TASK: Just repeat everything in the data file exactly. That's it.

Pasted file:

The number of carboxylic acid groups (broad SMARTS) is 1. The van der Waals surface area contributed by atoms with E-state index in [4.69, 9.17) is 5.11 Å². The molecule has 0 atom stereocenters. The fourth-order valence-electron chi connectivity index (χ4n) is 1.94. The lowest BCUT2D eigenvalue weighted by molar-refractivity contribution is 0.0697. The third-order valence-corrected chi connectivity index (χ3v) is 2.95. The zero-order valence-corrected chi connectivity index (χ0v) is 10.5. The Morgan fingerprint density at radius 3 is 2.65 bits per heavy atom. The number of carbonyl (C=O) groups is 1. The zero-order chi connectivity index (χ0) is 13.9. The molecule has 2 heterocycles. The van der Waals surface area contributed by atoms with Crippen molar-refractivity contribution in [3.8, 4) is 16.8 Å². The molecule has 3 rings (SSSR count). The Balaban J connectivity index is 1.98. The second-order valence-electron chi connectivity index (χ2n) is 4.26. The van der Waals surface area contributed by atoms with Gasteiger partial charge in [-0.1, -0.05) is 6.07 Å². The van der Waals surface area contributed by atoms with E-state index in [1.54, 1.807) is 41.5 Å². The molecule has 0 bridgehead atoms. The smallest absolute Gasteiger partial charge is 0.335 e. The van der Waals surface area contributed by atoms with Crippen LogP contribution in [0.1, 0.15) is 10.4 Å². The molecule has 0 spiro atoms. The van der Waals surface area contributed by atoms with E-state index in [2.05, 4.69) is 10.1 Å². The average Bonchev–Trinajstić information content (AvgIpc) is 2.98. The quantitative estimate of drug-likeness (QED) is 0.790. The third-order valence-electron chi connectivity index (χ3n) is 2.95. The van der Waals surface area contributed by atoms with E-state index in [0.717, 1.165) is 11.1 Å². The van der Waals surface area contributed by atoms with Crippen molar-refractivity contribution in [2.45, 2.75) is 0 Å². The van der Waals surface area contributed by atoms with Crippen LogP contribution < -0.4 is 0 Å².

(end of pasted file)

The number of carboxylic acid groups (broad SMARTS) is 1. The van der Waals surface area contributed by atoms with E-state index in [4.69, 9.17) is 5.11 Å². The molecule has 0 atom stereocenters. The fourth-order valence-electron chi connectivity index (χ4n) is 1.94. The lowest BCUT2D eigenvalue weighted by molar-refractivity contribution is 0.0697. The third-order valence-corrected chi connectivity index (χ3v) is 2.95. The zero-order valence-corrected chi connectivity index (χ0v) is 10.5. The Morgan fingerprint density at radius 3 is 2.65 bits per heavy atom. The number of carbonyl (C=O) groups is 1. The zero-order chi connectivity index (χ0) is 13.9. The molecule has 2 heterocycles. The van der Waals surface area contributed by atoms with Crippen molar-refractivity contribution in [3.8, 4) is 16.8 Å². The molecule has 3 rings (SSSR count). The Balaban J connectivity index is 1.98. The second-order valence-electron chi connectivity index (χ2n) is 4.26. The van der Waals surface area contributed by atoms with Gasteiger partial charge in [-0.1, -0.05) is 6.07 Å². The van der Waals surface area contributed by atoms with E-state index in [1.54, 1.807) is 41.5 Å². The molecule has 0 bridgehead atoms. The smallest absolute Gasteiger partial charge is 0.335 e. The van der Waals surface area contributed by atoms with Crippen LogP contribution in [0.1, 0.15) is 10.4 Å². The molecule has 0 spiro atoms. The van der Waals surface area contributed by atoms with E-state index in [2.05, 4.69) is 10.1 Å². The average Bonchev–Trinajstić information content (AvgIpc) is 2.98. The quantitative estimate of drug-likeness (QED) is 0.790. The third-order valence-electron chi connectivity index (χ3n) is 2.95. The van der Waals surface area contributed by atoms with E-state index in [0.717, 1.165) is 11.1 Å². The van der Waals surface area contributed by atoms with Crippen molar-refractivity contribution in [2.45, 2.75) is 0 Å². The van der Waals surface area contributed by atoms with Crippen LogP contribution < -0.4 is 0 Å².